We started our trip at a nomadic camp an hour away from Aman. Just a few tents, a few horses and our guides. It was here that I was allocated my horse. Our guide was so tender with his horses; he considered them a part of his family. Which I can understand. Entering the world of horses is sharing their intimacy, their brutality and sensibility, confronting your own emotions with theirs, while staying in control. They pick up on fear and anxiety. You have to follow their wisdom. Mine was very spirited, but safe.
The nights are cold in the desert. The first night I barely slept and I woke up to discover my tent was literally covered in frost. Quickly, we realised we needed to dress like the nomad with scarves wrapped around our heads. Lots of layers. Big coats.
1st tea after meeting my horse
From Madaba, it was two days riding to Petra. Travelling on horseback is like sailing. It gives you a sense of freedom, but still, you must listen to the horse, it has its own will. Fearing the unexpected keeps you in tune with everything surrounding you, every little sound, the wind, the texture of the ground, how the horse moves beneath you, repeating the same music.
To begin with, we were in a deep valley with rocky mountains all around us. You don’t get a slow introduction to it: you’re plunged straight into the nomadic life. The odd cluster of tents. Goats. The men in their cinematic outfits: scarves, boots, kohl-lined eyes. Groups of wild camels. Orange and yellow rocks. Eagles and falcons overhead. We ate food cooked on an open fire. Casseroles and stewed goat. Flat bread with za’atar. Olives. Feta.
Our pace was slow and steady – 20 to 30 kilometres a day. Travelling on horseback at this slow meditative pace allows you to merge with nature so that you feel at one with it. It allows you the time to appreciate the beauty that surrounds you, really immerse yourself in it.
The second night, we slept in a cave just above Petra. We got there just before night fell, so had just enough light to care for the horses. Brush them down. Feed them. The cave was incredibly basic, two rooms carved into the rock. Not that it mattered. We were all exhausted. We slept on the floor, the horses alongside us.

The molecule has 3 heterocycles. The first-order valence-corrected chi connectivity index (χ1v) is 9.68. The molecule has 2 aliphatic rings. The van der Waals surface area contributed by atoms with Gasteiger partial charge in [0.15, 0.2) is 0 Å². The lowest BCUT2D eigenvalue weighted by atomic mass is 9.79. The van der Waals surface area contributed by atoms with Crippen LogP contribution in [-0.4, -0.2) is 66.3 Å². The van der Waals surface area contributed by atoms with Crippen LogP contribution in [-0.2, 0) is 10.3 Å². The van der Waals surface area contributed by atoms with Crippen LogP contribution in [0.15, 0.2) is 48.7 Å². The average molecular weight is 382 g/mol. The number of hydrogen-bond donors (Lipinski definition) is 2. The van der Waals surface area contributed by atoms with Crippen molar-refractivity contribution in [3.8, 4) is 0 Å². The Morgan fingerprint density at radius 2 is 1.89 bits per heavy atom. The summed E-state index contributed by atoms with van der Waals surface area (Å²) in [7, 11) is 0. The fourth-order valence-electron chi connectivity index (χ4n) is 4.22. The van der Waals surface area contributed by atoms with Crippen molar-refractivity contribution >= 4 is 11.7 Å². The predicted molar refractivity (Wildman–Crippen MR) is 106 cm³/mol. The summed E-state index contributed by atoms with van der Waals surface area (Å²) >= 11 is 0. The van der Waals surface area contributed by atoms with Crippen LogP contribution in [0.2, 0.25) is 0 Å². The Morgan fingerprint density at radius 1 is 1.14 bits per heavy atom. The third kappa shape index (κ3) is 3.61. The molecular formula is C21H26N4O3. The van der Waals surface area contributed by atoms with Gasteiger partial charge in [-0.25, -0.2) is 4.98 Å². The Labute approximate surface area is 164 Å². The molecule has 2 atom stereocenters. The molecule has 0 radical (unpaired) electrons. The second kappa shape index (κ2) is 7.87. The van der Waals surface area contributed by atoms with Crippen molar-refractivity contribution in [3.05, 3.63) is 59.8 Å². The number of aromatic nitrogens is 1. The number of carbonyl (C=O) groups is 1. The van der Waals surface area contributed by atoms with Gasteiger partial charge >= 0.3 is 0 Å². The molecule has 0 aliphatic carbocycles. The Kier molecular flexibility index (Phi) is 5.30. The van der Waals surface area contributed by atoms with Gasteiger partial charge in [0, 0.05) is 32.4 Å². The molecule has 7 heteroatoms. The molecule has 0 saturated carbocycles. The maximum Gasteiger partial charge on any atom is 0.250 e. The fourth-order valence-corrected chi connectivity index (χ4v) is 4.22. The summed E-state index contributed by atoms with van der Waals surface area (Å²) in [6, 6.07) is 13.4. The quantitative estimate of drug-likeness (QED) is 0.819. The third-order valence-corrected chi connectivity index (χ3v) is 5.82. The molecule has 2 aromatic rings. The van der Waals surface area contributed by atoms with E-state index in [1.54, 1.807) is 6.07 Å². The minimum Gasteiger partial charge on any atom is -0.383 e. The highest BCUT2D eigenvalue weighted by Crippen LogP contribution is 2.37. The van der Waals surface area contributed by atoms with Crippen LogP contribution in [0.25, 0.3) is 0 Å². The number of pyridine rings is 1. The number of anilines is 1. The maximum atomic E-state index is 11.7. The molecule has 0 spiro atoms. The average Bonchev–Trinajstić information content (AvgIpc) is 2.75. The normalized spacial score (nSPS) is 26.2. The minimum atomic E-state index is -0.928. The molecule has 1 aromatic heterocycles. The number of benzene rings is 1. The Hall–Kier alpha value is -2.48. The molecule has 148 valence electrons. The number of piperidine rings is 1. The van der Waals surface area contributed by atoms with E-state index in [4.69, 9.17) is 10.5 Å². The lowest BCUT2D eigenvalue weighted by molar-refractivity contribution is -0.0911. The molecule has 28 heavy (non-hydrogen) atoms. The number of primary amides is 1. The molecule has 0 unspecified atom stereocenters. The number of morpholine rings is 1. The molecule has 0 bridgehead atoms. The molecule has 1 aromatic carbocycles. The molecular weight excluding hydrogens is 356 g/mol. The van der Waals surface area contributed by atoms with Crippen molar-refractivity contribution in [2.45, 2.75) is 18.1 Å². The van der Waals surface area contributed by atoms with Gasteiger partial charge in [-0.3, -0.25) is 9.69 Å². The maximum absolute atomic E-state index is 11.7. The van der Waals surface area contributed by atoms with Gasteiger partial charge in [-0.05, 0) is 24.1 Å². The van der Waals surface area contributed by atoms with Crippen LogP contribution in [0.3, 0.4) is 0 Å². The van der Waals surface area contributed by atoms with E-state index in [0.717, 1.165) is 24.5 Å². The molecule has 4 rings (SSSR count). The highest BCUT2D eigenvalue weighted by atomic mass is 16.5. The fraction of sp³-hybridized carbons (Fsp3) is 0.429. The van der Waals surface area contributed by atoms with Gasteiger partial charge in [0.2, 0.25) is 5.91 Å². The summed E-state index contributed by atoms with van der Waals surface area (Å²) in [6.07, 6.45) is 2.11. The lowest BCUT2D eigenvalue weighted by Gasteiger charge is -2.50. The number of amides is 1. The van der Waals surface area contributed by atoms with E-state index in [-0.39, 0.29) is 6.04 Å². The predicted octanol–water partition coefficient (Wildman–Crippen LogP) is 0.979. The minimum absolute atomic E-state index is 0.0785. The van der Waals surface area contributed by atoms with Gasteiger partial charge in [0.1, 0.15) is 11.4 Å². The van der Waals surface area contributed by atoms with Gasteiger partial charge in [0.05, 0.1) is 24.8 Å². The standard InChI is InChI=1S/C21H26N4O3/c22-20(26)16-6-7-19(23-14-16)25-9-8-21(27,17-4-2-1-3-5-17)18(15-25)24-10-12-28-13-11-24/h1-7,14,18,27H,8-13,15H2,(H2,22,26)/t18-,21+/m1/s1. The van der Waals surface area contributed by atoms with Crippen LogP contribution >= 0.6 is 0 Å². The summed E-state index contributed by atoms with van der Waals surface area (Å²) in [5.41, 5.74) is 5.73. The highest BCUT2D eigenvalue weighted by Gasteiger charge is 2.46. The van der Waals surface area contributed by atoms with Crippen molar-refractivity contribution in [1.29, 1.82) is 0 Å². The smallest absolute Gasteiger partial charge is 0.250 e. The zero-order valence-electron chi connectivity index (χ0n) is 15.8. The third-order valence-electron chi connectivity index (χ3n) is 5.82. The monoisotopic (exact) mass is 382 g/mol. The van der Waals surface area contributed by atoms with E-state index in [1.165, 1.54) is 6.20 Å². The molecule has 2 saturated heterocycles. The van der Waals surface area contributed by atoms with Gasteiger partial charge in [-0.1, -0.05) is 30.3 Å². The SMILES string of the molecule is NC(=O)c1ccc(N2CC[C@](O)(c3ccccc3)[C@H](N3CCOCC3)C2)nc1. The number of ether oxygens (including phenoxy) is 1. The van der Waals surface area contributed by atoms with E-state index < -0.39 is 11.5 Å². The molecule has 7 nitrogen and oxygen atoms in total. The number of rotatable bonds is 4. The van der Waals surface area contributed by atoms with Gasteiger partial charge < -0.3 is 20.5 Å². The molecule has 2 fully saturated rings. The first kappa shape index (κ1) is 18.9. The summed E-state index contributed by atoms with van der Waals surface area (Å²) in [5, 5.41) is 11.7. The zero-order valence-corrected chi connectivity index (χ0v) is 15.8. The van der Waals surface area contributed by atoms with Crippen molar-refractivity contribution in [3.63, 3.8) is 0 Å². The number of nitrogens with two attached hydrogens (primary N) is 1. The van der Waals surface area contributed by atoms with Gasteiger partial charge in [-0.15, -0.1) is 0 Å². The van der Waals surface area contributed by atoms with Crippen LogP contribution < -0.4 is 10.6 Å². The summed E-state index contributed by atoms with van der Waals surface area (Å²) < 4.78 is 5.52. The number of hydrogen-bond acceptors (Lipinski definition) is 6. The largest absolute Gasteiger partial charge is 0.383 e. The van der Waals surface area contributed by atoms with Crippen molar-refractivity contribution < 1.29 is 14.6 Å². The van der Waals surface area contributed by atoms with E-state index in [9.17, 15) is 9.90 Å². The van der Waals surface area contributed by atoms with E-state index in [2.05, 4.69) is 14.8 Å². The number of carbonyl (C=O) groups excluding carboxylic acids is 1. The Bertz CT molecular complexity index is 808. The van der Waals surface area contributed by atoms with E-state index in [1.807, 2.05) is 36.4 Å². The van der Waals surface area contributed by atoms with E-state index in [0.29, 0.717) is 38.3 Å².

It was only in the morning when we woke up, that I realised that we were on top of it. We were overlooking the ancient city of Petra, one of the most astonishing sights in the world. Our guide had managed to secure us access to the site before it was open to the public so we were in the saddle at 5am, just as the sun was coming up, riding our horses down the valley and into Petra. We were completely by ourselves. There was nobody there. Just a few camels and donkeys. Little by little, we made our way into the city. It’s just absolutely mind-blowing, especially in that light. It was cold and crisp and clear but the colours there are so deep and rich that still you have this great feeling of warmth everywhere.
From Petra, we set off through the desert for Wadi Rum, with its ancient petroglyphs carved into the rocks. By this point, we had got to know each other, my horse and I, and we trusted each other enough to gallop wildly, thrillingly through these vast open spaces. Like everyone else, I was on an Arabian horse, valued for their stamina, high spirit and intelligence. They are renowned for their great endurance and willingness. Nothing will stop them, they can just go and go. The gallops were rare, though. Most of the time we were just walking. And that’s kind of the point. You get into sync with your horse, you moving as it moves, which requires just the right amount of attention for you to settle into your subconscious so that your senses start to open to what’s really around you. You’re thinking about your horse, the shadow of your horse, the environment around you. But at the same time, you’re not really thinking about anything and you find yourself truly present, which is the beauty of this kind of trip, just being present.
Olivia Estebanez is a photographer, and was born in Bordeaux and is now London-based. oliviaestebanez.com